I admit, I didn’t watch the Oscars live. I wanted to, but the moment I rebooted my laptop I was instantly soaked by a social media frenzy—something about Seth MacFarlane and… a song about boobs! I wanted to see what the furor was about. Actually, what I really wanted was to catch the Oscars. But I couldn’t. An online replay of the entire ceremony was not to be found, but a song titled “We saw your boobs” was more ubiquitous than downloadable porn shots of actual boobs. So I listened to it and was at once in shock, thinking—what a catchy tune!!!
No, I really was shocked, mostly by the reaction to the song, particularly from critics whose observations I usually hold in high regard. Even one of my journalistic heroes, David Carr, referred to this Academy sanctioned stunt as “dudeism” and suggested “punching a whole in the theater to let some of that testosterone out.” Maybe he has a point. After all, when David Carr speaks, I usually shut up and listen.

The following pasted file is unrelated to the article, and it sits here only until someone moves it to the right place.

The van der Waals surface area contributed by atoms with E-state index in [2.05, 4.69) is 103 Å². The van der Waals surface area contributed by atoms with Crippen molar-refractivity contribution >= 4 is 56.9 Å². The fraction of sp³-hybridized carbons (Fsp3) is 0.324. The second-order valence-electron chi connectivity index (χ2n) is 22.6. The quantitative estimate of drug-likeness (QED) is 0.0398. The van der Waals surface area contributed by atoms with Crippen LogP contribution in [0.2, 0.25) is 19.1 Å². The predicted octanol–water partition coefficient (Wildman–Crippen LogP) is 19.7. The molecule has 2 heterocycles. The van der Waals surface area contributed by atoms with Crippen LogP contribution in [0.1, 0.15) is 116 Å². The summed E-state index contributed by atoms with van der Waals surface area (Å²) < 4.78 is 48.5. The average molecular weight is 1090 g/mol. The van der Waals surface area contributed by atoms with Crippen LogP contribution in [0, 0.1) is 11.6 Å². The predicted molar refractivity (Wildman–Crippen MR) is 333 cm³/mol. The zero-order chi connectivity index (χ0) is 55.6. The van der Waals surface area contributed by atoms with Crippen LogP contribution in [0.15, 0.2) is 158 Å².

Tuesday, February 26, 2013
Saturday, February 9, 2013
|Image Credit: Sony Reader Store|
"When the finalists for the (2011) National Book Award in Fiction were announced last month," wrote Ron Charles of The Washington Post, "I’m embarrassed to admit that I was among those critics grumbling about the obscurity of some of the authors.”
For a while, I struggled to make sense of that word. Obscurity sounded almost like an act of weather—a kind of fog that settled spontaneously on women of color and shrouded their writing.
Posted by Steven Volynets at 4:11 AM